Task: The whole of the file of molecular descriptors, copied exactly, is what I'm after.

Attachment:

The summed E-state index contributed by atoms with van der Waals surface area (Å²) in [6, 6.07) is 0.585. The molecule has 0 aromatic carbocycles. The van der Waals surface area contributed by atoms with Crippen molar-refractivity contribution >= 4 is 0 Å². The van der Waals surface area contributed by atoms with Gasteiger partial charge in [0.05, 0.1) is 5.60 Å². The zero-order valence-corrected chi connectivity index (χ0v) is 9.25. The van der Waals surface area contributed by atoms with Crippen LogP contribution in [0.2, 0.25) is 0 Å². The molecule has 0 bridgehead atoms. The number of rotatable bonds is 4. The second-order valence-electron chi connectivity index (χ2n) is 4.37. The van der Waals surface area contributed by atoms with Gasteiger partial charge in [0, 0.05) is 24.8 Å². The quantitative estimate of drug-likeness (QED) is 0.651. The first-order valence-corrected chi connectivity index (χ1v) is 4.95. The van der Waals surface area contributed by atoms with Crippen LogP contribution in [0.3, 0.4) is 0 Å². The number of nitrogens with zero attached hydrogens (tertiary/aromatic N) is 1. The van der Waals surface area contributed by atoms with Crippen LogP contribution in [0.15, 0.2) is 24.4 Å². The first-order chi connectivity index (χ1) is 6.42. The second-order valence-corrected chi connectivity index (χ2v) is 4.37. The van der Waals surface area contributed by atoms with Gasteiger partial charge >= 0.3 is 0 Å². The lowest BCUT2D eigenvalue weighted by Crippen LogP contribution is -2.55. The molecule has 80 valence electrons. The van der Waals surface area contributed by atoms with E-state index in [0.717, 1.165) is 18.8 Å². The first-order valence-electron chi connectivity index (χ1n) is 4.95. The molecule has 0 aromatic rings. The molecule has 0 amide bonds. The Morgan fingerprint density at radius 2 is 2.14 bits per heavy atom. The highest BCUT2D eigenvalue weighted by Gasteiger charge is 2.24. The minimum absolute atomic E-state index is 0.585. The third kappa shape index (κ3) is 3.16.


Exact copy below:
The summed E-state index contributed by atoms with van der Waals surface area (Å²) in [6, 6.07) is 0.585. The molecule has 0 aromatic carbocycles. The van der Waals surface area contributed by atoms with Crippen molar-refractivity contribution >= 4 is 0 Å². The van der Waals surface area contributed by atoms with Gasteiger partial charge in [0.05, 0.1) is 5.60 Å². The zero-order valence-corrected chi connectivity index (χ0v) is 9.25. The van der Waals surface area contributed by atoms with Crippen LogP contribution in [0.2, 0.25) is 0 Å². The molecule has 0 bridgehead atoms. The number of rotatable bonds is 4. The second-order valence-electron chi connectivity index (χ2n) is 4.37. The van der Waals surface area contributed by atoms with Gasteiger partial charge in [0, 0.05) is 24.8 Å². The quantitative estimate of drug-likeness (QED) is 0.651. The first-order valence-corrected chi connectivity index (χ1v) is 4.95. The van der Waals surface area contributed by atoms with Crippen LogP contribution in [0.3, 0.4) is 0 Å². The number of nitrogens with zero attached hydrogens (tertiary/aromatic N) is 1. The van der Waals surface area contributed by atoms with Crippen LogP contribution in [0.15, 0.2) is 24.4 Å². The first-order chi connectivity index (χ1) is 6.42. The second-order valence-corrected chi connectivity index (χ2v) is 4.37. The van der Waals surface area contributed by atoms with Gasteiger partial charge >= 0.3 is 0 Å². The lowest BCUT2D eigenvalue weighted by Crippen LogP contribution is -2.55. The molecule has 80 valence electrons. The van der Waals surface area contributed by atoms with E-state index in [0.717, 1.165) is 18.8 Å². The first-order valence-electron chi connectivity index (χ1n) is 4.95. The molecule has 0 aromatic rings. The molecule has 0 amide bonds. The Morgan fingerprint density at radius 2 is 2.14 bits per heavy atom. The highest BCUT2D eigenvalue weighted by Gasteiger charge is 2.24. The minimum absolute atomic E-state index is 0.585. The third kappa shape index (κ3) is 3.16.